Insular performances and works so personal they seemed virtually in code dominated the last two programs of the multi-disciplinary “Fataphysical Revue” series at Los Angeles Contemporary Exhibitions over the weekend.
Indeed, the mere presence of an audience became an invasion of privacy at times--rather like those TV newsclips that show survivors of terrorism or natural disasters in moments of emotional crisis.
“The background sound, everything, it’s all part of the show,” poet Jack Brewer told us during his reading on Saturday. But as he kept dropping pages of text, picking up one of his dogs, painfully rubbing the head he’d recently injured in an accident or ricocheting from bursts of intensity to virtual catatonia, Brewer’s “show” came to outweigh his verse.
And maybe that was the point. But are we so starved for individuality in art that we need this kind of “documentary” of a man’s inability to get it together?
Brewer made constant, endearingly ineffectual attempts at audience contact, but Orson Titus-Maquelani simply faced away from his public, closed his eyes and gave it all to the microphone in his own version of a ‘60s coffeehouse poetry reading on Friday.
Borrowing elements from such black musical forms as blues and scat, Titus-Maquelani’s “Coloured Opera 5" presented a collage of fragmentary autobiographical reminiscences in an intimate speech-song style that would have been more effective if heard on LP, CD or cassette. Indeed, some of the most intriguing vocal techniques seemed derived from tape- and film-editing technologies: the rapid, mechanical repetitions of words so they formed a rhythmic pattern within a longer, more linear sequence, for example.
Ann Mavor also sang scat syllables on Friday, but in her case the virtuosity assumed heroic personal implications, because it represented a transformation of her speech impediment into an artistic statement.
Mavor hasn’t so much conquered stuttering as embraced it as an inviolate component of her identity. But whatever the sense of liberation she may achieve by performing “Mother Tongue,” the rewards for the LACE audience seemed decidedly limited.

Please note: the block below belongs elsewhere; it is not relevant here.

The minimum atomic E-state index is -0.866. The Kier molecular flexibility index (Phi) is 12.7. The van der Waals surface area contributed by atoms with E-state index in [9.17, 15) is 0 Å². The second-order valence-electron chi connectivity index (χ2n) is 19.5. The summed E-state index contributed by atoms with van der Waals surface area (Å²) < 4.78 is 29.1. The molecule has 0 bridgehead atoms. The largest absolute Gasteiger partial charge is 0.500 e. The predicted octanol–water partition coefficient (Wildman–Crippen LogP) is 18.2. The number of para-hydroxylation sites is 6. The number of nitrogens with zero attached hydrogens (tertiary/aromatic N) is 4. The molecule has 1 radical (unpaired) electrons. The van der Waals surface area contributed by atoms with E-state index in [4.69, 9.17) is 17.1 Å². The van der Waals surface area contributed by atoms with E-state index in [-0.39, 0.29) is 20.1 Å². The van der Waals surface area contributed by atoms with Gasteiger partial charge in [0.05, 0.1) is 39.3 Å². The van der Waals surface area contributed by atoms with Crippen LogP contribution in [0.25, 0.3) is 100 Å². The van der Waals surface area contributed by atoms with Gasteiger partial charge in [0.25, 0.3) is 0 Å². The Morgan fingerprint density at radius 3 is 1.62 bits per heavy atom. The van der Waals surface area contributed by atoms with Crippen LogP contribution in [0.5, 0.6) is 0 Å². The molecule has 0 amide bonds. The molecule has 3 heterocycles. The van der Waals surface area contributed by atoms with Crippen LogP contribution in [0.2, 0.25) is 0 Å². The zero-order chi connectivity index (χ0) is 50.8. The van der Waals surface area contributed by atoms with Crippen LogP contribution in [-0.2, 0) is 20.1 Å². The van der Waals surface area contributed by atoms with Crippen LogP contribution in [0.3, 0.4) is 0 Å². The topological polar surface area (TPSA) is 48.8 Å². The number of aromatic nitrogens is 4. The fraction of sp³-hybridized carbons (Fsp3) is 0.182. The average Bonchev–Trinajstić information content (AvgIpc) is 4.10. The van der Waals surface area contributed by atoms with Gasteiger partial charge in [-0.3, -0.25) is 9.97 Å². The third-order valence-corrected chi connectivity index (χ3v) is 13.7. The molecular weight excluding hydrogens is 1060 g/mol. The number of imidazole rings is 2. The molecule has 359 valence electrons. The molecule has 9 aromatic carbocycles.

To begin with, Mavor adopted the hard-sell, soulless persona of a cheap night-club singer: off-putting in the extreme. And though she attempted to widen the implications of her personal battle by addressing the whole subject of blocked communication, most of her text couldn’t be understood. Not, ironically, because of the way she spoke it, but because of the intrusive drum-accompaniment and strident amplification.
If Brewer and Mavor were the cult-of-personality entries in “Fataphysical Revue,” Kiken Chin proved as remote and unknowable in his Saturday program as Titus-Maquelani had been the night before.
Formerly a dancer with Kei Takei’s company, Chin presented the latest version of “Between,” an evolving, exploratory modern dance work he began six years ago.
Self-absorbed more than self-indulgent, Chin continually tested himself in sudden, punishing flying-sprawls and grueling displays of slow-motion control: long passes of walking while bent over, for instance, his face below his knees, his arms extended, with the tilt of his body and hence his balance problems changing incrementally at every step.
Such challenges demonstrated Chin’s unsparing commitment as well as the resources of his superbly articulate body. But his quasi-dramatic confrontations with David Koten--the alternations between depictions of pleasure and pain--quickly grew predictable: familiar essays in the Eiko and Koma genre but far below their level of lucid movement metaphor.
Where they (and Takei) design bold kinetic/dramatic structures that hold both innovative movement concepts and deep emotion, Chin seems to be feeling his way toward a form only as yet dimly glimpsed by him and utterly invisible to us. We see him consumed by his dancing, but we’re excluded from the experience of it.
Koten moved like an actor rather than a dancer: In matched or parallel passages he seemed focused on tasks, Chin on processes. But Chin’s face always stayed a mask while Koten’s revealed a moment-by-moment involvement that helped sharpen the work’s problematic expressive thrust.